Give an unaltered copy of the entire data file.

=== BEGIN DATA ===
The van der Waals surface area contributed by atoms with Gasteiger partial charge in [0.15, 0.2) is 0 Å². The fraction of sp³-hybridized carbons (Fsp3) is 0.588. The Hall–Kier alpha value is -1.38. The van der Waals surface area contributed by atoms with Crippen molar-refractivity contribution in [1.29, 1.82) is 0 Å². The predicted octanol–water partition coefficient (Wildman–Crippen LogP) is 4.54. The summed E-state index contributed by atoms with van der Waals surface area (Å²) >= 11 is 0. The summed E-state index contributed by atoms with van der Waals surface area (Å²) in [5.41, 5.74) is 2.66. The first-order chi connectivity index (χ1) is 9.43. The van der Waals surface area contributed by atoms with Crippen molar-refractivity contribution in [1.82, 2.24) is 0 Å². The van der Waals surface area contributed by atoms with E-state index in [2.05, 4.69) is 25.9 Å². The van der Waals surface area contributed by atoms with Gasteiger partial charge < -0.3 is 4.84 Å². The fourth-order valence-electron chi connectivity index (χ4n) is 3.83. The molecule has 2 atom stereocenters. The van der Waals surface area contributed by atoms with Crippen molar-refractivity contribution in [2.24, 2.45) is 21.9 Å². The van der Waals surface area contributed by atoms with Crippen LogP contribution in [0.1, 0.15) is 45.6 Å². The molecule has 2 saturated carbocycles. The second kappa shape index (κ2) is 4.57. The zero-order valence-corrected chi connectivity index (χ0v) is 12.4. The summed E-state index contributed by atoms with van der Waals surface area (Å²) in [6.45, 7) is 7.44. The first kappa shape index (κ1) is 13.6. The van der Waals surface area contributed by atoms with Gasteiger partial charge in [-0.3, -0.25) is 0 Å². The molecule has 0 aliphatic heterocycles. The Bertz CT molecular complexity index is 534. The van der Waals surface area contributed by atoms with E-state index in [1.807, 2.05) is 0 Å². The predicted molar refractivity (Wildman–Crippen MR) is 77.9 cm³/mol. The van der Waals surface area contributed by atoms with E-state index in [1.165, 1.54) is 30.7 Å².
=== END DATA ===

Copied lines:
The van der Waals surface area contributed by atoms with Gasteiger partial charge in [0.15, 0.2) is 0 Å². The fraction of sp³-hybridized carbons (Fsp3) is 0.588. The Hall–Kier alpha value is -1.38. The van der Waals surface area contributed by atoms with Crippen molar-refractivity contribution in [1.29, 1.82) is 0 Å². The predicted octanol–water partition coefficient (Wildman–Crippen LogP) is 4.54. The summed E-state index contributed by atoms with van der Waals surface area (Å²) >= 11 is 0. The summed E-state index contributed by atoms with van der Waals surface area (Å²) in [5.41, 5.74) is 2.66. The first-order chi connectivity index (χ1) is 9.43. The van der Waals surface area contributed by atoms with Crippen molar-refractivity contribution in [1.82, 2.24) is 0 Å². The van der Waals surface area contributed by atoms with E-state index in [2.05, 4.69) is 25.9 Å². The van der Waals surface area contributed by atoms with Gasteiger partial charge < -0.3 is 4.84 Å². The fourth-order valence-electron chi connectivity index (χ4n) is 3.83. The molecule has 2 atom stereocenters. The van der Waals surface area contributed by atoms with Crippen molar-refractivity contribution in [2.24, 2.45) is 21.9 Å². The van der Waals surface area contributed by atoms with Crippen LogP contribution in [0.1, 0.15) is 45.6 Å². The molecule has 2 saturated carbocycles. The second kappa shape index (κ2) is 4.57. The zero-order valence-corrected chi connectivity index (χ0v) is 12.4. The summed E-state index contributed by atoms with van der Waals surface area (Å²) in [6.45, 7) is 7.44. The first kappa shape index (κ1) is 13.6. The van der Waals surface area contributed by atoms with Gasteiger partial charge in [-0.3, -0.25) is 0 Å². The molecule has 0 aliphatic heterocycles. The Bertz CT molecular complexity index is 534. The van der Waals surface area contributed by atoms with E-state index in [1.807, 2.05) is 0 Å². The predicted molar refractivity (Wildman–Crippen MR) is 77.9 cm³/mol. The van der Waals surface area contributed by atoms with E-state index in [1.165, 1.54) is 30.7 Å².